Less loneliness and more community? Yes, please!

Clients often tell me that they are lonely. Even clients who are out and about going to classes or work tell me that deep and meaningful connections are lacking in their lives. To be human is to crave communication with someone who truly understands you and accepts you as you are. Some of my clients turn to mainstream matchmaking and dating apps to find these kinds of connections. While it is possible to find partners through these traditional tools, my clients are frustrated with this approach. They talk about the pressure to mask their autism and the mixed messages from matches. First dates rarely lead to second dates. True connection remains elusive.

So why is it so difficult for autistics who wish to find deep and meaningful relationships through traditional dating apps?

I think the answer is that many of these platforms rely on snap judgements based on physical attraction (Swipe left! Swipe right!), flirty chat messages, and a quick “spark” of interest. Neurotypical relationship seekers may see these shallow actions as a means to finding true companionship. But the stress of that may be too steep a price for autistic relationship seekers. The problem is that we live in an age where the internet and apps dominate. So what is the solution? Enter Hiki – a friendship and dating app for autistics.

I recently sat down with Jamil Karriem, founder, and CEO of Hiki (pronounced HEE-kee) to learn more.

STC: Jamil, can you tell me more about Hiki and why you developed it?

Jamil: Sure! I had a conversation a few years ago with a cousin of mine who is autistic. He told me how lonely he was and that he feared he wouldn’t be able to find love or start a family. I come from the tech start-up world and wondered how I could leverage my skills and connections to help the autistic community. I’m neurotypical and was very mindful of the “savior complex” approach many neurotypicals take when they try to create something for neurodivergents. So my goal was to gather a neurodivergent team to create a safe space where autistics didn’t feel othered. A place to find community and joy:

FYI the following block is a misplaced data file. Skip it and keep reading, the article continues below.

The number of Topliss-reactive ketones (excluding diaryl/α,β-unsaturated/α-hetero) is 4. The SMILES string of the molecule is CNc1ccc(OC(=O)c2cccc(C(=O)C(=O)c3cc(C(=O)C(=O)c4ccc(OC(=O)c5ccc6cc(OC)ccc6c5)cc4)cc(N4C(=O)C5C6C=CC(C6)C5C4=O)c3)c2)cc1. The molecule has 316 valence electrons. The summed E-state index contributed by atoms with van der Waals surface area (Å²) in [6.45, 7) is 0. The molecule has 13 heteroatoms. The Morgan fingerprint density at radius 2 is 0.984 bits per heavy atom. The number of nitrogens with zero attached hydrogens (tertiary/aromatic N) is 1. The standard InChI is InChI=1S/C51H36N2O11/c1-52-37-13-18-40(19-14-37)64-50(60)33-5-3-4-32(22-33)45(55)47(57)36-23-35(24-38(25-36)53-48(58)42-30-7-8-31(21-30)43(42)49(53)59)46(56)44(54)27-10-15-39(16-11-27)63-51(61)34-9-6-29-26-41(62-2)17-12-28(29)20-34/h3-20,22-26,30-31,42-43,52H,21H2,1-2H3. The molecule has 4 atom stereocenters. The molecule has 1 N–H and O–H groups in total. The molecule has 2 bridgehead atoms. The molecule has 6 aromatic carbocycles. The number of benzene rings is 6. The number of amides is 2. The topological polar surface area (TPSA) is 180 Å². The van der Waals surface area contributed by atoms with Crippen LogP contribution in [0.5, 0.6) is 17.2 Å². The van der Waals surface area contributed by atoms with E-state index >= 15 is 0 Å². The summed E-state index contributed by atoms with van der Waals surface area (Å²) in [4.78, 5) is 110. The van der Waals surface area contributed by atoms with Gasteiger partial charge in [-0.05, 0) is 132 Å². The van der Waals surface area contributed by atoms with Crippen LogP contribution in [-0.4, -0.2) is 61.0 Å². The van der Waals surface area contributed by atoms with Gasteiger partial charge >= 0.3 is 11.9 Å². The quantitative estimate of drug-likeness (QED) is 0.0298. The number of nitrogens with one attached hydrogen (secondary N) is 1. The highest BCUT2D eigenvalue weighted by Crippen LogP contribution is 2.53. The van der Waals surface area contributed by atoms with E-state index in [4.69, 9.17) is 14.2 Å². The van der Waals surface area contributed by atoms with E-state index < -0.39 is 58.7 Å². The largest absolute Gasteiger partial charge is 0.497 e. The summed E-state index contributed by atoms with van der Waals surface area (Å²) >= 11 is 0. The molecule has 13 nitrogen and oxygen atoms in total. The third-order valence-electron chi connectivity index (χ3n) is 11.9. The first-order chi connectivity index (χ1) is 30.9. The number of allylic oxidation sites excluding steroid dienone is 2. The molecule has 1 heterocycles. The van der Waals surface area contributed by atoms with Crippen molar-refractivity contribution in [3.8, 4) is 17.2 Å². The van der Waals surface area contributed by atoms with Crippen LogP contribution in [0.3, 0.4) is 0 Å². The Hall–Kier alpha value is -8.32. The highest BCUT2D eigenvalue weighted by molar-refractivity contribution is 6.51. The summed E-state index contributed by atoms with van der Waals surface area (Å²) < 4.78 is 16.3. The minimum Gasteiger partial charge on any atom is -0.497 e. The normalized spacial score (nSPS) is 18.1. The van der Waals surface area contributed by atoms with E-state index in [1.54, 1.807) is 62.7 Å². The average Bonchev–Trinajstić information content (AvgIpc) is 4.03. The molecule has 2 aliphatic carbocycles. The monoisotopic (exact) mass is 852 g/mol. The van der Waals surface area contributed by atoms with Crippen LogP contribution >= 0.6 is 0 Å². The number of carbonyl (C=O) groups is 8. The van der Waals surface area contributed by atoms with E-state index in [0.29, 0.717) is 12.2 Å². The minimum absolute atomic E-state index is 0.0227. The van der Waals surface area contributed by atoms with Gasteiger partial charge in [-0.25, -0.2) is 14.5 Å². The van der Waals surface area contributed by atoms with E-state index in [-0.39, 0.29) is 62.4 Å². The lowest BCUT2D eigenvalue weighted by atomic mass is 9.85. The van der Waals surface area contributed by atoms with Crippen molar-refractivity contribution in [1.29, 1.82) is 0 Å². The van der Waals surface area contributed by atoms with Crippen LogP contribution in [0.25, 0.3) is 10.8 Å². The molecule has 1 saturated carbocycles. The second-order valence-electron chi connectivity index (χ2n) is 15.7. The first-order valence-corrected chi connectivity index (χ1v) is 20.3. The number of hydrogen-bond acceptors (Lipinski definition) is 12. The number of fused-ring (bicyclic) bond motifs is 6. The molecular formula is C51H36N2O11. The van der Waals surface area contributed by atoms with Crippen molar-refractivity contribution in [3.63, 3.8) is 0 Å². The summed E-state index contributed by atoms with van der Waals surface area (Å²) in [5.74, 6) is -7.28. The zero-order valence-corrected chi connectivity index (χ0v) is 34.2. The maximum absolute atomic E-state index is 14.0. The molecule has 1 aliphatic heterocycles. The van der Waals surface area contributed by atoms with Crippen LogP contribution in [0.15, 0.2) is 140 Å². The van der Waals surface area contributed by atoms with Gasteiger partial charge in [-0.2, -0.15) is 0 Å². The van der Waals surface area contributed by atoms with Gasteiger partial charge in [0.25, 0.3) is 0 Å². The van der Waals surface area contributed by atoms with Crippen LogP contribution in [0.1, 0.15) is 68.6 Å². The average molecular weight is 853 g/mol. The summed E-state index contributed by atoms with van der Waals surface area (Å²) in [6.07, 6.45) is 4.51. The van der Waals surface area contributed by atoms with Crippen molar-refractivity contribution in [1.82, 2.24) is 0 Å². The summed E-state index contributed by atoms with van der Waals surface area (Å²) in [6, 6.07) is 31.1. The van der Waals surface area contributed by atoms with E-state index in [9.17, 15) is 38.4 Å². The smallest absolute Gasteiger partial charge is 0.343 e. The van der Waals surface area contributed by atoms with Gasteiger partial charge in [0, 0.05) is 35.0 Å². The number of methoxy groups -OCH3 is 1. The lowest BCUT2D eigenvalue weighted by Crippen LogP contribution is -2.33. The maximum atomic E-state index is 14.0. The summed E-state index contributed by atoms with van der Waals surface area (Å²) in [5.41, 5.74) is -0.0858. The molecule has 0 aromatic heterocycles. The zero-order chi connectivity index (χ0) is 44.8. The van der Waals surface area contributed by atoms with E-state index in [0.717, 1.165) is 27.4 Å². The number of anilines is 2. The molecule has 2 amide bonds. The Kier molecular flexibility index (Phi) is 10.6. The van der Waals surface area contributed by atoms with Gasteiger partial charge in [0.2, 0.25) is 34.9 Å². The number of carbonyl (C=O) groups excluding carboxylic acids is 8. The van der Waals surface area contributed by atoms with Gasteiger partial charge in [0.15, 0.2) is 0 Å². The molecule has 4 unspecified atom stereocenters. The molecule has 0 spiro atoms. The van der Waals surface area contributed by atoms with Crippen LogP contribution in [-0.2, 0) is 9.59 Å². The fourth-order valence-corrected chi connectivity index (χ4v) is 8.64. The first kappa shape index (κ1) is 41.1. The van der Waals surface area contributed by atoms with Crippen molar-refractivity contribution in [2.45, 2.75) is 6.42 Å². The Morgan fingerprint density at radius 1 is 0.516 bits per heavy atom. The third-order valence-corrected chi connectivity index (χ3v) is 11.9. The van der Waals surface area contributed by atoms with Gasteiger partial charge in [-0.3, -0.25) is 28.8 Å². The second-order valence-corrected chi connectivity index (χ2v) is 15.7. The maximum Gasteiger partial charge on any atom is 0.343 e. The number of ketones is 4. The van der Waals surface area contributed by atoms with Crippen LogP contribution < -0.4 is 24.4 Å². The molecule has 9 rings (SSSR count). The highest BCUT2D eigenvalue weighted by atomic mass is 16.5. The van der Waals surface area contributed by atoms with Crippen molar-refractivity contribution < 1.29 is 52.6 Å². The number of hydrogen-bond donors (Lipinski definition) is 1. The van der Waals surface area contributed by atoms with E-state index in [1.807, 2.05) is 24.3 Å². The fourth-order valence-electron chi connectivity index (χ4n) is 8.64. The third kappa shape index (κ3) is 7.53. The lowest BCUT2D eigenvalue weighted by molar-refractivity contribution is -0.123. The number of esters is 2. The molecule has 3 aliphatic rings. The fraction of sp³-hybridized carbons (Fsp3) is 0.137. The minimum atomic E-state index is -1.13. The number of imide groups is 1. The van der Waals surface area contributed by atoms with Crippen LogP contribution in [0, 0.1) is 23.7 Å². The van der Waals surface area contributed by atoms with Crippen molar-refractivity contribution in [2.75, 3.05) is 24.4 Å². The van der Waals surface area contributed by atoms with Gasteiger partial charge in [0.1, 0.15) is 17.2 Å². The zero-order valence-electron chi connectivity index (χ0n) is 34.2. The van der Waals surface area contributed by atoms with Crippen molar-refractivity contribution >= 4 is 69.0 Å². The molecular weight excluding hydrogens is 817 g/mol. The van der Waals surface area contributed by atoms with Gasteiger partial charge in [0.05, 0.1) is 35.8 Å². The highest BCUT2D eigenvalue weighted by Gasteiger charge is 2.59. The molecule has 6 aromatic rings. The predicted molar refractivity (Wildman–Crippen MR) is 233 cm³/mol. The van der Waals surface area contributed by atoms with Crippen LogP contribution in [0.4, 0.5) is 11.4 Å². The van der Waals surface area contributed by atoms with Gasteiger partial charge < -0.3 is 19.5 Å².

STC: Can you tell me more about the Hiki team?

Jamil: I’m the only neurotypical on the team. The app was designed by an autistic woman and we have a group of about 50 neurodivergent (mainly autistic) developers and testers. The designer would mockup parts of the app and the whole team provided feedback on each aspect of the app. It was a very grassroots, community process. It still is. About once a month we send out a survey to our users to ask for feedback which we then incorporate into updates. We also have a mental health advisory board we consult regularly for feedback on best practices.

STC: How about the user experience?

Jamil: I should probably mention that Hiki mean “able” in Hawaiian. The mission of Hiki is to enable autistics to lead more fulfilling lives and find joy from the shared experiences of a community where you don’t feel othered. Hiki is a friendship and community-building platform. Finding romantic partners isn’t the primary goal. Hiki is NOT a match-making site. Hiki is free and all features currently on app will remain free. In order to gain access to Hiki, new users must first complete an online safety course. We also have lots of safety features built into the back end of the app to find and ban “bad apples” so the community remains a safe space. As I said earlier, we are always looking for feedback from our users. We know as developers that we don’t have all the answers.

STC: Thank you so much for talking with me Jamil. Is there anything else you would like autistic adults to know about Hiki before I let you go?

Jamil: Yes. Thank you. The Hiki community is YOURS. We want you to experience the joy of belonging to a community. We want to stop self-harm based on loneliness within the autistic community.